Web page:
Tethered To Our Past

Octavia Butler's celebrated novel of slavery and time travel provides fresh issues for Loyola College's annual MLK convocation.

January 19, 2004|By Linell Smith | Linell Smith,SUN STAFF

It was one of those moments that can haunt a writer: Way back in the 1960s, at Pasadena City College, Octavia Butler was listening to classmates talk about the times when one student vented his frustration that blacks hadn't managed to "come as far as a race as we should have."

"He remarked, `I wish I could kill all those old black people who have been holding us back for so long. But I can't, because I would have to start with my own parents,'" the award-winning novelist recalls. "He said this at a time when people were saying extreme things ... it was the '60s, after all ... but I realized that he had missed a few things."

The problem wasn't that her classmate didn't know his own history, but that he didn't feel it, she later told an interviewer.

What if a 20th-century African-American were transplanted into the antebellum South? Would he or she cope any better than blacks of that time? How would that person manage ... even survive? What if such a time traveler were to meet ancestors that were white as well as black?

As a published science fiction writer, Butler explored these questions in her vivid and suspenseful time-travel novel, Kindred.

It is the story of Dana Franklin, a young black woman who is mysteriously pulled six times from her life in California in 1976 into the 19th-century world of slavery on Maryland's Eastern Shore. Although she cannot control or explain these sudden journeys, the young writer discovers they are connected to the well-being of one of her forefathers, a white slaveholder named Rufus Weylin. Whenever his life is in jeopardy, she is summoned from the future to rescue him. To let him die would be to forfeit her own family line.

The more time she spends in the past, the more Dana learns about its physical hardships and psychological complexities. The 1970s feminist must also accept the fact that she has no more rights than any female slave.

"Dana does come to realize fairly quickly that the First Amendment `didn't do that well' in the slave South," Butler says. "As a matter of fact, there are all sorts of times when it doesn't do that well."

On Wednesday, the Seattle-based author will speak about researching and writing Kindred - and the issues it raises - at Loyola College's annual Martin Luther King Jr. convocation. The lecture will be held at 7 p.m. at McGuire Hall on the North Charles Street campus.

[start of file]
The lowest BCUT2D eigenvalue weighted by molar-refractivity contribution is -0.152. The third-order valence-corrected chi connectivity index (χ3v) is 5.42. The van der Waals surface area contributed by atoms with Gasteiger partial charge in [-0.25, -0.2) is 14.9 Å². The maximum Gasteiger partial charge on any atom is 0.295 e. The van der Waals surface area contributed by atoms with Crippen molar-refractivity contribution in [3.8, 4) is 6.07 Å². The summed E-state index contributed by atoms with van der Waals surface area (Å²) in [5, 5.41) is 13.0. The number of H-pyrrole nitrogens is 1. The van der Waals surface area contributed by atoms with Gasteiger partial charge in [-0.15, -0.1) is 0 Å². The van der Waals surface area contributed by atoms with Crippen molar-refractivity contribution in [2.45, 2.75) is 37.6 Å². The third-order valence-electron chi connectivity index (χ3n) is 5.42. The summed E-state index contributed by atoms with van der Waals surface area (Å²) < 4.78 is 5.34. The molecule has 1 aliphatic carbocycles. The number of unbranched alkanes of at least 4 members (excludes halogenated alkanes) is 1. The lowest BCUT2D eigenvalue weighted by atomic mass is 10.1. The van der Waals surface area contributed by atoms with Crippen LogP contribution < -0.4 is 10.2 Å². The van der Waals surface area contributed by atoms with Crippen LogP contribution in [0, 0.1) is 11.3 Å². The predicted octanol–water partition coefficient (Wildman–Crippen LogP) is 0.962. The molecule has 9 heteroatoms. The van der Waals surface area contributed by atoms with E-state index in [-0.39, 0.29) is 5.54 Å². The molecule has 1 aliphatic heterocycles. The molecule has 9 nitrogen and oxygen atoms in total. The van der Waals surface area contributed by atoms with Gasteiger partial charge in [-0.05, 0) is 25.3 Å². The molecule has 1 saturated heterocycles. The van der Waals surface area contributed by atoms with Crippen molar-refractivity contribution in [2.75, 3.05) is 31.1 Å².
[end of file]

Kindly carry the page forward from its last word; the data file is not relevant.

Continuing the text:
Her appearance will preview the national tour she begins next month to promote a new 25th anniversary edition of Kindred.

The book has become a celebrated mainstay of college courses in women's studies and black literature and culture; some colleges require it as mandatory freshman reading. Public and private reading groups have also embraced it: Last spring, the city of Rochester, N.Y., chose Kindred for its "If All of Rochester Read the Same Book ... " program, an event that involved thousands of readers in workshops and lectures about the book's provocative topics.

Martha Wharton, assistant vice president for academic affairs and diversity at Loyola, recently used it in a diversity reading group at the college.

One of the most compelling aspects of Kindred, she says, is its portrayal of the different relationships - legal, social and familial - between blacks and whites.

Dana Franklin is married to a white man, a "kindred spirit," who also is a writer. Theirs is very much a modern marriage of equals. When Kevin Franklin inadvertently returns to the past with his wife, however, the equation changes. Not only is their marriage illegal, but he can still live independently as an educated white man while she must pretend to be his slave and downplay her literacy.

"The book asks `What sort of relationship do we have with our past that might be very difficult? That relationship may be troubled by abuse, or violence, or even love ... It may be really much more complex than we standing in the 21st century can understand," Wharton says. " ... We might be asking ourselves whether we should judge people of the past and their behaviors as harshly as we sometimes do."

Classroom discussions about Kindred reinforce the author's reasons for writing it.

"I've had teachers tell me, `Some students say Dana should just kill Rufus [her white slaveholding ancestor] or, `Why doesn't she fight back more?' I wrote the book to help people go emotionally into the situation ... because they don't understand the culture and its reality. If you have the whole culture against you, legally and physically, you're kind of locked in. It's easy to think you would fight, but who would you fight? It would amount to fighting just about everybody."

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